Scrooge hears other businessman saying that they wouldn’t attend the funeral unless there was sure to be lunch served. Men for whom he had great business esteem gave no more thought to his death than they did the weather. There were thieves who stripped the clothes off his dead body and the curtains from around his bed.

He begged the Spirit to show him a scene in which some person, any person, was moved to emotion at his death.  The Spirit brought him to the house of a debtor who rejoiced with his wife at the death of Scrooge because now they might have time enough to pay back their loan. When he was shown the Cratchit household there was no mention of Scrooge at all, only mourning for the passing of Tiny Tim.

Timothy King 12-24-2011
Illustration from Dickens' "Christmas Carol." Photo by Tim King.

Illustration from Dickens' "Christmas Carol." Photo by Tim King.

When I imagine Jesus telling his disciples, “Let the little children come to me,” I have a vision of the adults moving aside and Tiny Tim with his crutch crawling into the lap of Christ. 

In the scene where Tiny Tim is introduced, his father tells this story of him:

“Somehow, he gets thoughtful, sitting by himself so much, and thinks the strangest things you ever heard. He told me, coming home, that he hoped the people saw him in the church, because he was a cripple, and it might be pleasant to them to remember upon Christmas-day who made lame beggars walk and blind men see.”

It is this child like faith that moves Scrooge to ask the Ghost of Christmas Present if the boy would live to see another Christmas. The spirit answers that he sees an empty chair at the next Cratchit Christmas. Scrooge begs for the future to be changed and the boy spared.

Timothy King 12-24-2011
Illustration from Dickens' "Christmas Carol." Photo by Tim King.

Illustration from Dickens' "Christmas Carol." Photo by Tim King.

The Ghost of Christmas Past showed Scrooge a total of five visions. It is only the last two which are dark. The first three show the seeds of Scrooges own repentance.

The first vision shown to Scrooge by the Ghost of Christmas past is that of a young Scrooge reading alone, neglected by his peers, just before Christmas. Scrooge, watching his old self, begins to cry.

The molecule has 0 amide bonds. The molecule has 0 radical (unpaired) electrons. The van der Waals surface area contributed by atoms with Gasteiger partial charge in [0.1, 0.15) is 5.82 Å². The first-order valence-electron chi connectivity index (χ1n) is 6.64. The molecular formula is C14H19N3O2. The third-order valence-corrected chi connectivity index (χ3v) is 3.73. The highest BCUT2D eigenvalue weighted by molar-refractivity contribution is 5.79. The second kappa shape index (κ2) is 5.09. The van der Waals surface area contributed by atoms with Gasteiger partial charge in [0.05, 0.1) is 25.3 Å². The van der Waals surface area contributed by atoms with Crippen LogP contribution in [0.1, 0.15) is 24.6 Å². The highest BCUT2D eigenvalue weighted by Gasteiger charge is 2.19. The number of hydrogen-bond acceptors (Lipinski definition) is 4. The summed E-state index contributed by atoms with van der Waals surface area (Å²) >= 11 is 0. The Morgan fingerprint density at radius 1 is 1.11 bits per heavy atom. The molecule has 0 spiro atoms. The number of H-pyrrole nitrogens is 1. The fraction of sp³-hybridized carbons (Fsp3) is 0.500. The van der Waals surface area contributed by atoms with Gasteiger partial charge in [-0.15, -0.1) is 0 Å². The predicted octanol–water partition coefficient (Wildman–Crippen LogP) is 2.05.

“What’s the matter?” asked the Spirit.

“Nothing,” said Scrooge. “Nothing. There was a boy singing a Christmas Carol at my door last night. I should have given him something: that’s all.”

Tom Getman 12-23-2011
Graffiti on the "security wall" that runs through Bethlehem. Via http://commons.

Graffiti on the "security wall" that runs through Bethlehem. Via http://commons.wikimedia.org/wiki/File:Wall_in_Bethlehem6.jpg

A hegemonic power that separates and excludes is not of Jesus. I came away from the deep darkness settling on the land of the Holy One to declare along with my fellow Kairos delegates that, to paraphrase Bishop Marianne, “the fate of the free world depends on a civil society committed to Christ and a persistent, all-encompassing faithful non-violent tenacity pursuing creative and compassionate resistance.“

We must respond to those faithful ones behind both sides of the walls who are saying to us, “Come and See and Be with the people.” We must feel what Jesus felt as he witnessed tyranny and empire – the principalities and powers that oppress and dispossess and kill the poor for whom He had a heart. Please listen to the cries of the oppressed and act today in doing at least one small thing to bring a just peace…make a personal and if possible corporate choice in this critical moment of God’s Kairos.  

If all who hear the “Bethlehem Call” respond then momentum will build for the liberation of all God’s children in the Holy Land.

Ed Spivey Jr. 12-23-2011
Large Hadron Collider (particle accelerator) at CERN. Image via http://www.wyli

Large Hadron Collider (particle excellerator) at CERN. Image via http://www.wylio.com/credits/Flickr/2046228644